9 doctors weighed in:
What is the treatment for venous insufficiency?
9 doctors weighed in

Dr. Ted King
Phlebology
3 doctors agree
In brief: Close bad veins
When superficial veins are insufficient, they are structurally broken.
The vein walls are too stiff and don't have enough elastic in them. Vein valves that keep blood from flowing backwards are broken too. Nothing works right in these veins and we don't the technological ability to fix them yet. So we remove them. This can be done with surgery, sclerotherapy, and/or thermal ablation (laser/rf).

In brief: Close bad veins
When superficial veins are insufficient, they are structurally broken.
The vein walls are too stiff and don't have enough elastic in them. Vein valves that keep blood from flowing backwards are broken too. Nothing works right in these veins and we don't the technological ability to fix them yet. So we remove them. This can be done with surgery, sclerotherapy, and/or thermal ablation (laser/rf).
Dr. Ted King
Dr. Ted King
Thank
Dr. Scott Bolhack
Wound care
1 doctor agrees
In brief: Venous stasis
The treatment for venous stasis is compression.
Your clinician will order tests to confirm that your arterial supply is adequate for compression. Once that occurs, the management will differ but the end goal is the appropriate compression for your legs that is comfortable but adequate to compress. Compression stockings are made by many companies so find one that you are comfortable with.

In brief: Venous stasis
The treatment for venous stasis is compression.
Your clinician will order tests to confirm that your arterial supply is adequate for compression. Once that occurs, the management will differ but the end goal is the appropriate compression for your legs that is comfortable but adequate to compress. Compression stockings are made by many companies so find one that you are comfortable with.
Dr. Scott Bolhack
Dr. Scott Bolhack
Thank
1 doctor agrees
In brief: Well,
Superficial venous insufficiency is easily treatable by closing or removing the veins all meant to eliminate the reversed flow and lower the venous pressure.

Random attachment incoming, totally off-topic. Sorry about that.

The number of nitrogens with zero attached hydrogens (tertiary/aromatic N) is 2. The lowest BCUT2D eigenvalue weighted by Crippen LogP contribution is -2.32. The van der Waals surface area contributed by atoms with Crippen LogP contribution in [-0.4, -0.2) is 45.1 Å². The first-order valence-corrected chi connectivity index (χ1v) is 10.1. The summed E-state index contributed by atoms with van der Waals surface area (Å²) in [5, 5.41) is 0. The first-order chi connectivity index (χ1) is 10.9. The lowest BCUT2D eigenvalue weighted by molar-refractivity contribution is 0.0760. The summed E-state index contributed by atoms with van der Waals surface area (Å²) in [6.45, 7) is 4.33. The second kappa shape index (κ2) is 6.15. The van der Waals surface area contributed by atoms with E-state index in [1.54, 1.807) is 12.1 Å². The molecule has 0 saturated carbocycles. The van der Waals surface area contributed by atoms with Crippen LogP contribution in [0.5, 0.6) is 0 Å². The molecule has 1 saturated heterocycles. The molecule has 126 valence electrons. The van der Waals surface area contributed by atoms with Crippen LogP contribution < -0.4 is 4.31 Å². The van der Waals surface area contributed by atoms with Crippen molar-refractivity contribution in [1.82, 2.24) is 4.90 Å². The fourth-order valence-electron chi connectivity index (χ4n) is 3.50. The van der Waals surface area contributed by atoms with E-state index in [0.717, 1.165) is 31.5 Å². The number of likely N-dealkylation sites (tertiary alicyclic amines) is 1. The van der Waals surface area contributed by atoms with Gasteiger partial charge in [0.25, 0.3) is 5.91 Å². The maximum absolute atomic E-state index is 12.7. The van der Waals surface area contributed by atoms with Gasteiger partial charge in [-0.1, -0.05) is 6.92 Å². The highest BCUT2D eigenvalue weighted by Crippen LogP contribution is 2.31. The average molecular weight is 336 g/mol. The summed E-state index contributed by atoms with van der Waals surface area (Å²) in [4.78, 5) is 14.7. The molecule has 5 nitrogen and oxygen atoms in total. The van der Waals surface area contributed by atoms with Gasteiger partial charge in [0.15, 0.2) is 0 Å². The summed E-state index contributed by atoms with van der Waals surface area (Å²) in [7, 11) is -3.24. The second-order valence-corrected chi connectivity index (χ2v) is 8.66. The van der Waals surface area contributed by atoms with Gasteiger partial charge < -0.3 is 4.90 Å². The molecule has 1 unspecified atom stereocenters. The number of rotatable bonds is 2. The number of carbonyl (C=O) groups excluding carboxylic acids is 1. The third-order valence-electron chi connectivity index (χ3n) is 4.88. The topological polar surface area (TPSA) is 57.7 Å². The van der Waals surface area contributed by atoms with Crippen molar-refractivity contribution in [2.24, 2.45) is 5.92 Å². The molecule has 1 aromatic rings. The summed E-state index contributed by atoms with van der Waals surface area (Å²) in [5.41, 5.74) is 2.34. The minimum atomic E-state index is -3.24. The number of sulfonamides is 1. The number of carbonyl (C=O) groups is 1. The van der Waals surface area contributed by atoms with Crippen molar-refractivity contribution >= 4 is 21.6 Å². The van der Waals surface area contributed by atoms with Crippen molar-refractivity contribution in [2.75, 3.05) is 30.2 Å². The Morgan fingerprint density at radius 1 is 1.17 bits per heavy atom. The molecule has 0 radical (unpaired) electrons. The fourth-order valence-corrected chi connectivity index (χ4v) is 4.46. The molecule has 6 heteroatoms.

With deep vein insufficiency corrective measures are not widely used. Compression, elastic/inelastic and elevation is the main form of treatment. If a perforator vein is found it could be closed by sclerotherapy.

In brief: Well,
Superficial venous insufficiency is easily treatable by closing or removing the veins all meant to eliminate the reversed flow and lower the venous pressure.
With deep vein insufficiency corrective measures are not widely used. Compression, elastic/inelastic and elevation is the main form of treatment. If a perforator vein is found it could be closed by sclerotherapy.
Dr. Gabriel Goren
Dr. Gabriel Goren
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Dr. Douglas Joyce
Phlebology
In brief: Ablation
Laser ablation of incompetent (leaking) veins reroutes the venous drainage into healthy veins.
This decreases the pressure in the skin veins back to normal and reverses the symptoms

In brief: Ablation
Laser ablation of incompetent (leaking) veins reroutes the venous drainage into healthy veins.
This decreases the pressure in the skin veins back to normal and reverses the symptoms
Dr. Douglas Joyce
Dr. Douglas Joyce
Thank
Dr. William Forsythe
Emergency Medicine
In brief: It varies
The most conservative approach is elevating legs when able, not crossing legs when sitting as it may constrict/restrict blood flow and wearing compression stockings.
This helps reduce the pressure that builds up and leads to venous insufficiency and possibly varicose veins or wounds on legs. Radio frequency or laser ablation often helps improve these veins and their symptoms, or microphlebectomy.

In brief: It varies
The most conservative approach is elevating legs when able, not crossing legs when sitting as it may constrict/restrict blood flow and wearing compression stockings.
This helps reduce the pressure that builds up and leads to venous insufficiency and possibly varicose veins or wounds on legs. Radio frequency or laser ablation often helps improve these veins and their symptoms, or microphlebectomy.
Dr. William Forsythe
Dr. William Forsythe
Thank
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